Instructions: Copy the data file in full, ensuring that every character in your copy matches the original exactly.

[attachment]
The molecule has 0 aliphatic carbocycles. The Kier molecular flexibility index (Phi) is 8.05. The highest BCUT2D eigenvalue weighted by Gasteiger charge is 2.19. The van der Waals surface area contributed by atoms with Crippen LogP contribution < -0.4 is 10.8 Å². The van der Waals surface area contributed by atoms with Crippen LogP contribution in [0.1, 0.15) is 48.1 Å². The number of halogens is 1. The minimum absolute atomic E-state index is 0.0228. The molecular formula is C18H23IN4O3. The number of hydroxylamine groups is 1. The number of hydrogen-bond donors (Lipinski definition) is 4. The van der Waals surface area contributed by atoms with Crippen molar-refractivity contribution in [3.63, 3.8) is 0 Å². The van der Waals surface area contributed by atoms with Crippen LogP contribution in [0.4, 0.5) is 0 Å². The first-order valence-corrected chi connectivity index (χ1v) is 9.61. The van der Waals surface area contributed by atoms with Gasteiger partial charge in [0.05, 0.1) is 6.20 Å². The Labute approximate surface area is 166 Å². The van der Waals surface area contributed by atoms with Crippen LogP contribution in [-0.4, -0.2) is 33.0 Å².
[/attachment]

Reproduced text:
The molecule has 0 aliphatic carbocycles. The Kier molecular flexibility index (Phi) is 8.05. The highest BCUT2D eigenvalue weighted by Gasteiger charge is 2.19. The van der Waals surface area contributed by atoms with Crippen LogP contribution < -0.4 is 10.8 Å². The van der Waals surface area contributed by atoms with Crippen LogP contribution in [0.1, 0.15) is 48.1 Å². The number of halogens is 1. The minimum absolute atomic E-state index is 0.0228. The molecular formula is C18H23IN4O3. The number of hydroxylamine groups is 1. The number of hydrogen-bond donors (Lipinski definition) is 4. The van der Waals surface area contributed by atoms with Crippen molar-refractivity contribution in [3.63, 3.8) is 0 Å². The van der Waals surface area contributed by atoms with Crippen LogP contribution in [0.4, 0.5) is 0 Å². The first-order valence-corrected chi connectivity index (χ1v) is 9.61. The van der Waals surface area contributed by atoms with Gasteiger partial charge in [0.05, 0.1) is 6.20 Å². The Labute approximate surface area is 166 Å². The van der Waals surface area contributed by atoms with Crippen LogP contribution in [-0.4, -0.2) is 33.0 Å².